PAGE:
Crispin Hull's clear analysis of the dangers if Brexit goes ahead ("Two great setbacks to democracy could be reversed in 2019", January 5, Forum p2) creates a mystery of its own. Given the facts, the lies told, the great economic and indeed political cost of abandoning Europe, the risk of Scotland voting for independence and all the other dangers Crispin mentions, why the intransigence about a second referendum? Prime Minister May says the narrow 52-48 vote was "the decision of the British people" and firmly rules out a second referendum, even though a second referendum would almost certainly reveal that the decision of the British people would today be different.
More surprising is the Labour position, recently made clear.
If, as seems likely, there will be a general election soon as a result of this crisis, the Labour position on a second referendum will be identical to the Conservatives. A strange, tragic conundrum.
Harry Davis, Campbell
Crispin Hull calls the Brexit vote "undemocratic". He doesn't quite make clear in what way it was undemocratic, other than that it resulted in Mr Hull's side losing.
Attempting to justify himself, he refers to the lack of necessary information, lies (that would be the lies of the Brexiteers, not the Remainers), the fact that no one could predict the economic results, a con-trick by the hard-right and "the Russians and Cambridge Analytica using social media to play on people's xenophobic fears".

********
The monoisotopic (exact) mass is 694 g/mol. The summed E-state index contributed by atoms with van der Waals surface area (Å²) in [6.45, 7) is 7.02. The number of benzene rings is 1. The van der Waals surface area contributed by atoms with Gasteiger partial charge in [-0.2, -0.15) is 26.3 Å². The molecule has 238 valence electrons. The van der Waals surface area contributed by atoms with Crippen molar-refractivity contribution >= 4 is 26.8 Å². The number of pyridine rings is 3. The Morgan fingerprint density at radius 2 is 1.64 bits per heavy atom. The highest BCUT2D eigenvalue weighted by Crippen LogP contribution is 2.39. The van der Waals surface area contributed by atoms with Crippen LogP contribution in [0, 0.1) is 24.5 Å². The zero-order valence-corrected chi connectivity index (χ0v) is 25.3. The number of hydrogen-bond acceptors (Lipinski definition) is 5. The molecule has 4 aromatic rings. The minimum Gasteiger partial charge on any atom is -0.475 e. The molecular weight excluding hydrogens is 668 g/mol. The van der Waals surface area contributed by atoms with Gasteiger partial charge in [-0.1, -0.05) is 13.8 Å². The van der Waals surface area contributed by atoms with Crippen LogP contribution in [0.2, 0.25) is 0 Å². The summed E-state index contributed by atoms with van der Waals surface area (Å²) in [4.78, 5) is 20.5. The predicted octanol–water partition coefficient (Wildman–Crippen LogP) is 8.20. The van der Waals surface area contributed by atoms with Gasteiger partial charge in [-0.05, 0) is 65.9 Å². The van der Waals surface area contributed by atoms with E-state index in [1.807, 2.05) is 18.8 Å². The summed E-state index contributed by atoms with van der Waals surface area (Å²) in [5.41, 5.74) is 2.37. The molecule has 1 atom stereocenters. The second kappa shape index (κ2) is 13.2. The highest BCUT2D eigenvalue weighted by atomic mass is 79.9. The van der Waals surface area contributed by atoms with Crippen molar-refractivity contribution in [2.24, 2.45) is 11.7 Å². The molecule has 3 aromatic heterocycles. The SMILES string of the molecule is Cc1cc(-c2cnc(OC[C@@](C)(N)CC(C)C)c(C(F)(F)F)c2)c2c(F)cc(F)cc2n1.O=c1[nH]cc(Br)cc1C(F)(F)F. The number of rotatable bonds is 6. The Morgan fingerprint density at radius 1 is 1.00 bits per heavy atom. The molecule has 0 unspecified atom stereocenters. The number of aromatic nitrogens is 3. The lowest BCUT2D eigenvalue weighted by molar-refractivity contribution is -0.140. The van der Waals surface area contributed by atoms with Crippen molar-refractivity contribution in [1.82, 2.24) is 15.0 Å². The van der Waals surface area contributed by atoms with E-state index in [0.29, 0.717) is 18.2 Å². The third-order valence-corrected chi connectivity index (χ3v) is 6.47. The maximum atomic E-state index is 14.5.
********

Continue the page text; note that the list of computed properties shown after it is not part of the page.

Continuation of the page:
This tedious recital of second-hand conspiracy theories does Mr Hull no credit, and typifies the condescending snobbery and contempt of the losers towards the majority.
Do "lack of necessary information and lies" never feature in elections in our own superior democracy?
Alan N. Cowan, Yarralumla
I cannot agree with Ian Warden's comments in his article ("It's time to let capital picturesquely decay", January 5, Panorama p2) as there are numerous locations all over the city where the commencement of decay is obvious.
Look at weeds growing out of gutters, trees growing out of bridges, footpaths breaking up, weed-infested roundabouts, decaying parks for a start.
Have a drive along Canberra's main entry called Weedbourne Avenue. View the new light rail area and it can be seen to be already decaying even before a light rail vehicle has traversed its rails.